Sleep pattern changes including excessive drowsiness, trouble falling asleep and altered patterns of sleep and wakefulness are also common.
Return to play and return to learn
Unfortunately, the return to play and return to learn (or classroom) guidelines are not widely understood by parents because of communication gaps in the medical community. If children are treated by emergency room physicians or pediatricians, these professionals are often not trained in the long-term management of concussions. This means that children often return to school or athletics too soon.
Often the focus for a child athlete is mainly on return to play but equally important is the return to learn or the classroom and academics. The cornerstone for both the return to play and return to learn plans is REST – physical and cognitive. A child must rest by limiting physical and mental activity (this means reading, TV, games, texting and computer time).
Concussions can cause a metabolic crisis for the brain because blood flow and glucose delivery are impaired. The brain needs energy to function normally and to heal itself, and these metabolic changes mean the active brain may not get as much energy as it normally needs to function properly. This is why rest is important to recovery.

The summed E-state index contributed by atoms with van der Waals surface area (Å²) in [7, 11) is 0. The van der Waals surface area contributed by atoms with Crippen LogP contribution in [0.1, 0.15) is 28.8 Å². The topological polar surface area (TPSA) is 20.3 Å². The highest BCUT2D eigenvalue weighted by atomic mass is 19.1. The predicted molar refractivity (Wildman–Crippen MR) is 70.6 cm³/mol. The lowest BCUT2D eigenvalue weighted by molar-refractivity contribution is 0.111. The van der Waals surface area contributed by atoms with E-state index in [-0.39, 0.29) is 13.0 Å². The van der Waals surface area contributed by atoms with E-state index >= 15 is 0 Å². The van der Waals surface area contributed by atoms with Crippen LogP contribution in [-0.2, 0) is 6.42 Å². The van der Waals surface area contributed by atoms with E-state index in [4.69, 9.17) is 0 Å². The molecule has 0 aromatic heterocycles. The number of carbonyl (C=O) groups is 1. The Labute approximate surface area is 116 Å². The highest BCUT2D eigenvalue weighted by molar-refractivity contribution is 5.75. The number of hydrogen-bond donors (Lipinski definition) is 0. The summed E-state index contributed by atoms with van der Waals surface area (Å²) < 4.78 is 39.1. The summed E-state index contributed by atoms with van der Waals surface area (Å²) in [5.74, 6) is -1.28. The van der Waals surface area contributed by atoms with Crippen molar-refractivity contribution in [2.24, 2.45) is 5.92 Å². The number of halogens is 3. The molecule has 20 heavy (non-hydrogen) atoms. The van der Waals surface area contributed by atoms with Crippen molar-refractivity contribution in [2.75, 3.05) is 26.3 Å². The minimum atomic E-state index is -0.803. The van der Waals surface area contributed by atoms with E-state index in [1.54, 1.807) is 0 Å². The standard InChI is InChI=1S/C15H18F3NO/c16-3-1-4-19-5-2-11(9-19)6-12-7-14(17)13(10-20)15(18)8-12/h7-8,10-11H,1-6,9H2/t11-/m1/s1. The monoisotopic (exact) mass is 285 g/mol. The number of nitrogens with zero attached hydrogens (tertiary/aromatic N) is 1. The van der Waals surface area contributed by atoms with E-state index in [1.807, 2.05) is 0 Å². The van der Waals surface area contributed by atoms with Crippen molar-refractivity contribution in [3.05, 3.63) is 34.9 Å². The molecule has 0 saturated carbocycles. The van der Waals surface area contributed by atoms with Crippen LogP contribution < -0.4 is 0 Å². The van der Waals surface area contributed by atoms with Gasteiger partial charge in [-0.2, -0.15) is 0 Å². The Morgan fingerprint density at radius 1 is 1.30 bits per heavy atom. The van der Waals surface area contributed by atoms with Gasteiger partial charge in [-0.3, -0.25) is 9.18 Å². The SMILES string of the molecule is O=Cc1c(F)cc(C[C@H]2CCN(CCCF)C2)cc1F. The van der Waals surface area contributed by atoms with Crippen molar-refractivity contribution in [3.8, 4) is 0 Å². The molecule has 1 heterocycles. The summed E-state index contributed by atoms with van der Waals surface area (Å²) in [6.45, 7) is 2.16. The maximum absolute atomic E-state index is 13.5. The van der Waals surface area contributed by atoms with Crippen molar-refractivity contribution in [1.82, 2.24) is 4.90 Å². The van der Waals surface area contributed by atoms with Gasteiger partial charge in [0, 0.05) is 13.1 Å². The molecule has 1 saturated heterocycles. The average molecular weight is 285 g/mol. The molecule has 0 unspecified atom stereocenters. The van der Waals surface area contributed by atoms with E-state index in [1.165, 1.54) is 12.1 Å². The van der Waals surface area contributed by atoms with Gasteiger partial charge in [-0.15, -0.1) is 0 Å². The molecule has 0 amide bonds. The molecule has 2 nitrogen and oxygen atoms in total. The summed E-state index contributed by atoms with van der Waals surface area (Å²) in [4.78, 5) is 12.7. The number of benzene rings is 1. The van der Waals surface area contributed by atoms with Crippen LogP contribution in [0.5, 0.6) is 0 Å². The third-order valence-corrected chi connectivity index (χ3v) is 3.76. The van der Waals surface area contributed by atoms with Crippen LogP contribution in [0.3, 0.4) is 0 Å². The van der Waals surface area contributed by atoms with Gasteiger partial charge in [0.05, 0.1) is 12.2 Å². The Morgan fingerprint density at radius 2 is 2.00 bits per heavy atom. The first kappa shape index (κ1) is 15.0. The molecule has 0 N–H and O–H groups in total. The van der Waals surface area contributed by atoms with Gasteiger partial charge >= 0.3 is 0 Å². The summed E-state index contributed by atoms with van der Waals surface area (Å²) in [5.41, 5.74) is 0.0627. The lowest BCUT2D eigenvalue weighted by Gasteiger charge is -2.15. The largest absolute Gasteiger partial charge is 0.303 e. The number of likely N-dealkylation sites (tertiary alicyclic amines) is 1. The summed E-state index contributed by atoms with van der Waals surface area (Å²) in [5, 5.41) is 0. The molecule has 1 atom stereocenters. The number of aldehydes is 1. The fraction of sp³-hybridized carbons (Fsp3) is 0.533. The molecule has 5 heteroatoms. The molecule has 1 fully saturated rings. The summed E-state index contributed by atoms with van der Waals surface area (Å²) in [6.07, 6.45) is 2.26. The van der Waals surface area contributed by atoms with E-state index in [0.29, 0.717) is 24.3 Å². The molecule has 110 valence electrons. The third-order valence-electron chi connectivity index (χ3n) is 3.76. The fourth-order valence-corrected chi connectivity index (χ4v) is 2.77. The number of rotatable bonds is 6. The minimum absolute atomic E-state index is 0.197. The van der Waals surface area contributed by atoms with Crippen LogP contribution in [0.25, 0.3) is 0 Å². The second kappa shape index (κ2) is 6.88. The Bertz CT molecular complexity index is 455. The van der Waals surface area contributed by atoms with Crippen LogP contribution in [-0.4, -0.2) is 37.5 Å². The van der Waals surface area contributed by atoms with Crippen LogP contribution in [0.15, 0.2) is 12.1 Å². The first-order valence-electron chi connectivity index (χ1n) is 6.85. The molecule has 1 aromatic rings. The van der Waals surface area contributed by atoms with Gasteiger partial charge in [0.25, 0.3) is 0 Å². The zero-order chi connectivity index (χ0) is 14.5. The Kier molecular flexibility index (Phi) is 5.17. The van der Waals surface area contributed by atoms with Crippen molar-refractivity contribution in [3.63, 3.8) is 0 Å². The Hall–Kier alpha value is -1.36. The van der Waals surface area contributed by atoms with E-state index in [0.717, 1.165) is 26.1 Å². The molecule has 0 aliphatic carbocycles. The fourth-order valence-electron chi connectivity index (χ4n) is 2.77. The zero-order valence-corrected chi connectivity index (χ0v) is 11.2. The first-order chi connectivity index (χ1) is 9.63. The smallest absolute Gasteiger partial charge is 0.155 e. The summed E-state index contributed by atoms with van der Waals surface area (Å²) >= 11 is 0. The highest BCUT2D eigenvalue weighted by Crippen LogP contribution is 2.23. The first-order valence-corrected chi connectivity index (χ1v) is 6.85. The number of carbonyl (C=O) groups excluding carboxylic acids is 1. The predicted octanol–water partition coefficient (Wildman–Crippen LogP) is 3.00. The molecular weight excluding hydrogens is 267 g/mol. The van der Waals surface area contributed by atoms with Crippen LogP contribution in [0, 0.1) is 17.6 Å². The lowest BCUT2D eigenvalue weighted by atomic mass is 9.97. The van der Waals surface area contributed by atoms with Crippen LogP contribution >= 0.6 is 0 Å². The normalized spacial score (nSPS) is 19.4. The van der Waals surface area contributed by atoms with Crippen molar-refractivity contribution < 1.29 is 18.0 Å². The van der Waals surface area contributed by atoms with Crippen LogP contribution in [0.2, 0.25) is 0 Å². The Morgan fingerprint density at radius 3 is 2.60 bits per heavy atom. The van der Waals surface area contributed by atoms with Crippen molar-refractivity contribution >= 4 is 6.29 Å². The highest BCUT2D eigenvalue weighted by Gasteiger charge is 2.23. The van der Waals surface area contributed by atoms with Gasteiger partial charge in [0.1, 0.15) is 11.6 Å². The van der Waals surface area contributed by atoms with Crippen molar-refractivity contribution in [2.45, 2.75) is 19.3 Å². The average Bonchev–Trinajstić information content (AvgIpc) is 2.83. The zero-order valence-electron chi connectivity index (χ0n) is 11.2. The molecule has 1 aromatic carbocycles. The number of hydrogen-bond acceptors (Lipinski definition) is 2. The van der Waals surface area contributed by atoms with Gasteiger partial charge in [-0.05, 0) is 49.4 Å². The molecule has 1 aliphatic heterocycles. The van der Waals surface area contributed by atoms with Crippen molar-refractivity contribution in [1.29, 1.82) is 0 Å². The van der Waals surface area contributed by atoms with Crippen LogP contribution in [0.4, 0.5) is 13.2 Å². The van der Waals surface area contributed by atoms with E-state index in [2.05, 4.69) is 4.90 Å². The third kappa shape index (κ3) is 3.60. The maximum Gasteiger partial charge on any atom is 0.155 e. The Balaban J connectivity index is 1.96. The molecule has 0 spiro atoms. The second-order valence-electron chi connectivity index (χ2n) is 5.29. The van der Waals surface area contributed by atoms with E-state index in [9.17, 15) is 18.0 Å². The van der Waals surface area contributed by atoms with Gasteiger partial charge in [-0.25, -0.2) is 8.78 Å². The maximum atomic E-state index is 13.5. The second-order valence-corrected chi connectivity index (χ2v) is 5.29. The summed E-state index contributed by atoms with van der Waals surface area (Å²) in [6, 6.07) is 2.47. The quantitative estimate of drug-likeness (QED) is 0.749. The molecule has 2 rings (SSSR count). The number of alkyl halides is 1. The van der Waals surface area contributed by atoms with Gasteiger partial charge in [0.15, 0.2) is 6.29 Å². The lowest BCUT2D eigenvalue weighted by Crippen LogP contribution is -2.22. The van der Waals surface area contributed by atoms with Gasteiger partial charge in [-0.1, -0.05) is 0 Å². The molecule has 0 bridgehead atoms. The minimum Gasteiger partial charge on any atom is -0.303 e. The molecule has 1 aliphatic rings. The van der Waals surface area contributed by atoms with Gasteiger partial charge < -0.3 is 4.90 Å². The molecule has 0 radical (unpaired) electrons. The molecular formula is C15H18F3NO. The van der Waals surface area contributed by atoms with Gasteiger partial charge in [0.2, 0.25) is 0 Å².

Children with concussions symptoms should be removed from the classroom and provided with work to do at home. Work sessions should remain short with frequent breaks. When a child is able to read for 30 minutes without increasing signs or symptoms, then a progressive return to school can begin (half days to full days). Resuming physical activity should be progressive as well.
Following these guidelines can help parents to be protective of their children’s brains and potentially prevent long-term effects or tragic consequences.
Editor’s Note: Cindy Trowbridge is Associate Professor of the Department of Kinesiology at University of Texas, Arlington. This commentary originally appeared on TheConversation.com and is reprinted here with permission.